Tattarang’s $85 million Ningaloo Lighthouse eco-resort proposal will be subject to the highest possible level of assessment by the EPA.
Tattarang’s plan to clear parts of the heritage-listed Ningaloo Coast to make way for an $85 million eco-resort will be subject to the highest possible level of scrutiny by the state’s Environmental Protection Authority (EPA).
Z1Z Resorts, the hospitality and entertainment arm of mining magnate Andrew Forrest's company Tattarang, unveiled the Ningaloo Lighthouse Project in September last year, which would involve clearing more than four hectares of vegetation to make way for eco tents, villas, hotel rooms and small group lodges in Exmouth's North West Cape.
The development, one of the largest tourism projects in the state’s north-west, would be capable of hosting about 550 guests a night and include staff accommodation and the refurbishment of the heritage-listed Vlamingh Head Lighthouse Quarters.
Z1Z Resorts referred the proposal to the EPA back in April, attracting 52 submissions during the seven-day consultation period.
All but two of the submissions pushed for a public environmental review, the highest level of assessment undertaken by the EPA.
In a decision handed down by the EPA this week, EPA chair Matthew Tonts granted the public environmental review, saying the proposal had the potential to affect marine turtles, flora and vegetation and Aboriginal heritage sites.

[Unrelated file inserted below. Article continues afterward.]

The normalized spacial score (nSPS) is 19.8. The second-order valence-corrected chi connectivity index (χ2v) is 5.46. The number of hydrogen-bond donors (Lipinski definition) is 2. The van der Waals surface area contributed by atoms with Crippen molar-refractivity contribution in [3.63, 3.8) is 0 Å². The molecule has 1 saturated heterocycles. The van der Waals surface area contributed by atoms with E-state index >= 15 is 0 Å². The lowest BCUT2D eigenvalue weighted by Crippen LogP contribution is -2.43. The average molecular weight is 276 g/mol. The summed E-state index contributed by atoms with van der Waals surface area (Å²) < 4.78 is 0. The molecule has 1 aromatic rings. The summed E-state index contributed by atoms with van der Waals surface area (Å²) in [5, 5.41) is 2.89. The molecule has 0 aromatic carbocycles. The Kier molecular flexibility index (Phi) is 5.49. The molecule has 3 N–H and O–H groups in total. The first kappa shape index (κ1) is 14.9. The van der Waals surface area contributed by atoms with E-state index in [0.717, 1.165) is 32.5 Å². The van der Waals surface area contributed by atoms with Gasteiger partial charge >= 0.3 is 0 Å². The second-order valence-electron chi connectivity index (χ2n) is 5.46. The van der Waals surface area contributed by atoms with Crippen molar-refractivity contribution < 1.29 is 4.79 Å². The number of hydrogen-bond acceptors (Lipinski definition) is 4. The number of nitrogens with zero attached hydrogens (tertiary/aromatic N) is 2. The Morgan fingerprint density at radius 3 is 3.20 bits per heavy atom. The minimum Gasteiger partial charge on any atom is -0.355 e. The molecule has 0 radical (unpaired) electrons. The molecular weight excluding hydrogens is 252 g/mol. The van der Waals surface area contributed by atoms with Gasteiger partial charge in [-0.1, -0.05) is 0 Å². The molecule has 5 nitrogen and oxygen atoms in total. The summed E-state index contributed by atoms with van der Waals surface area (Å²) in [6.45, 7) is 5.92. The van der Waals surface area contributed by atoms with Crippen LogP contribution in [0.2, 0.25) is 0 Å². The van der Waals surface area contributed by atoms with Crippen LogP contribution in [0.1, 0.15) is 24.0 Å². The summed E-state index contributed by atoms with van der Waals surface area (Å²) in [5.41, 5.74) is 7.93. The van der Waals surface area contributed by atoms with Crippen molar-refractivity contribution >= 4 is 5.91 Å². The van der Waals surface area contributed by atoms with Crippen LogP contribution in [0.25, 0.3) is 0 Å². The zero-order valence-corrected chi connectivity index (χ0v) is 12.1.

Subsequently, the EPA has requested that Z1Z Resorts lodge an environmental scoping document that would then be released for a three-week public review.
In justifying his decision, Professor Tonts said further assessment of the proposal’s direct and indirect impacts, how they could be mitigated, and consultation with traditional landowners was required, particularly given the biological and social significance of the site.
The decision is not open to appeal.
The company lodged a development application for the project with the Shire of Exmouth last month and is hoping to begin construction of the resort in 2023.
The resort has been touted as a project that would have significant economic benefits for the region, creating more than 120 local jobs during the construction phase and, once operational, generating more than $30 million for Exmouth annually.
A spokesperson from Tattarang told Business News the company was a strong supporter of all necessary approval processes, welcoming the opportunity to continue to engage with local and state government authorities and surrounding communities, as it had done for the past 11 months.